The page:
Haematotoxicity as an issue for toxicology of chemical substances and some approaches to resolve it

  • Authors: V.G. Shulyak, P.G. Zhminko

L.I. Medved’s Research Center of Preventive Toxicology, Food and Chemical Safety, Ministry of Health of Ukraine, Kyiv, Ukraine

Abstract. Haematological studies allowing to assess unfavourable effects on blood system and to develop preventive measures for the reduction of the risk of xenobiotic influence on human health are an indispensable part of complex assessment of toxic properties of pesticides upon hygienic rating. In spite of this fact, publications on the development of haematological diseases in human as the result of contact with pesticides regularly occur in the literature. This article summarises and provides some of the peculiarities of experimental studies on the detection of haematological effects ofxenobiotics, where the main unfavourable effects that allow assessing potential hazard of the chemical substances by the criterion “haematotoxicity” are emphasised. Approaches to the deep exploration of the effect of pesticides on the blood system and interpretation of the obtained results have been established.
Key words: pesticides, haematotoxicity, challenges of assessment.


The principal task of the complex hygienic rating of pesticides is a comprehensive exploration of the nature of their toxic effect on the body, possible delayed effects and avoidance of the use of the pesticides and their combinations dangerous for human health in agriculture practice. For this purpose, different experimental toxicological studies are performed. They allow to characterise the effect of pesticides on the different organs and body systems of different species of animals, establish “dose-time-effect” relation, determine mechanisms of toxic and specific action, and justify ADI (acceptable daily intake) for human on the basis of the obtained results (considering delayed effects).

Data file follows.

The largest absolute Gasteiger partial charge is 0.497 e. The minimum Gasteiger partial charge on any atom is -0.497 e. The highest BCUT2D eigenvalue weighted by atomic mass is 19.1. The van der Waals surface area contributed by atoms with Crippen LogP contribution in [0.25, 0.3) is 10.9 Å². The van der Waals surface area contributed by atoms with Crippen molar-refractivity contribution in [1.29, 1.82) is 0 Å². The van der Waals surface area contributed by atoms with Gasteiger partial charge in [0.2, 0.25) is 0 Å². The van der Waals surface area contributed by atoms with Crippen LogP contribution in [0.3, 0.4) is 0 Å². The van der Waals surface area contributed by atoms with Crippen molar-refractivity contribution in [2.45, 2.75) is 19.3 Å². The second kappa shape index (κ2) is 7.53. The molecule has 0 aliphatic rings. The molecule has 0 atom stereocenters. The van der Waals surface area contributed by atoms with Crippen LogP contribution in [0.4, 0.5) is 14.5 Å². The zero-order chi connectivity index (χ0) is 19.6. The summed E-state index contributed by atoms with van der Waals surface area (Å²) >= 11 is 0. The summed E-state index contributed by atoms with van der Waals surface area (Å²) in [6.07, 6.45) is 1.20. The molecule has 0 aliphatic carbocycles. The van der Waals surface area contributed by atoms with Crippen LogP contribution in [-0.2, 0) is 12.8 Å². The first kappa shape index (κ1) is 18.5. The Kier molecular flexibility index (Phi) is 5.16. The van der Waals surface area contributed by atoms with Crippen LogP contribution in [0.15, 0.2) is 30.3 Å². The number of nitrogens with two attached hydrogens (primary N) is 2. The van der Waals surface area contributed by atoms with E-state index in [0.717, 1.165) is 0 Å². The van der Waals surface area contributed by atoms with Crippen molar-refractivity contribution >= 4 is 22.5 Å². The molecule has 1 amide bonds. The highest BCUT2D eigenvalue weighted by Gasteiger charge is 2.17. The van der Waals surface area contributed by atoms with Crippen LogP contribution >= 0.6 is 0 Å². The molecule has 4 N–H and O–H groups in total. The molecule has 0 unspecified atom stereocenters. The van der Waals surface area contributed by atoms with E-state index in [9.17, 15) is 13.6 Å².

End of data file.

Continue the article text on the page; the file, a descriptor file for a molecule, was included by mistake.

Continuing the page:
Haematological studies have always been the indispensable component in the complex assessment of the toxic properties of pesticides upon their hygienic rating. Assessment of their effect on the blood system was previously based on the exploration of changes in the peripheral blood in laboratory animals. For example, in 60–80 s of the previous century, many investigators (N.K. Statsek, 1960; Yu.S. Kahan, 1963; T.N. Panshyna, 1964; V.V. Tarashchuk, 1967; L.M. Sasinovich, 1968; V.I. Matiushyma, 1968; I.N. Krainukov, 1969; A.M. Medovar, 1969; A.V. Bolotnyi, 1973; K. Akhmedzhanov, 1976 and others) noticed changes of the specific findings of the peripheral blood upon the effect of pesticides of different chemical classes [1–10], and they believed that pesticides have no influence on the blood system in general. For example, in 1977, Professor Yu.S. Kahan in his monograph “Toxicology of organophosphoros pesticides” [1] wrote that blood is one of the integral parameters that reflects the effect of pesticide on one or another body system. Therefore, the role of the blood was considered as a secondary one: it was considered as a connector of different organs and systems, and anaemia and disorders in white blood cells were considered as intoxication syndrome.

Along with this, description of cases of haematological diseases in human upon longterm professional and domestic exposure or after acute poisoning with pesticides began to occur in literature: these are pernicious, hypo- and aplastic anaemia, pancytopaenia, agranulocytosis, thrombocytopaenic purpura, porphyria, myeloblastic leukaemia [2–8]. However, experimental studies of the haematopoiesis processes in the bone marrow were isolated and only for those pesticides, for which association with the development of human haematological diseases was proved [2].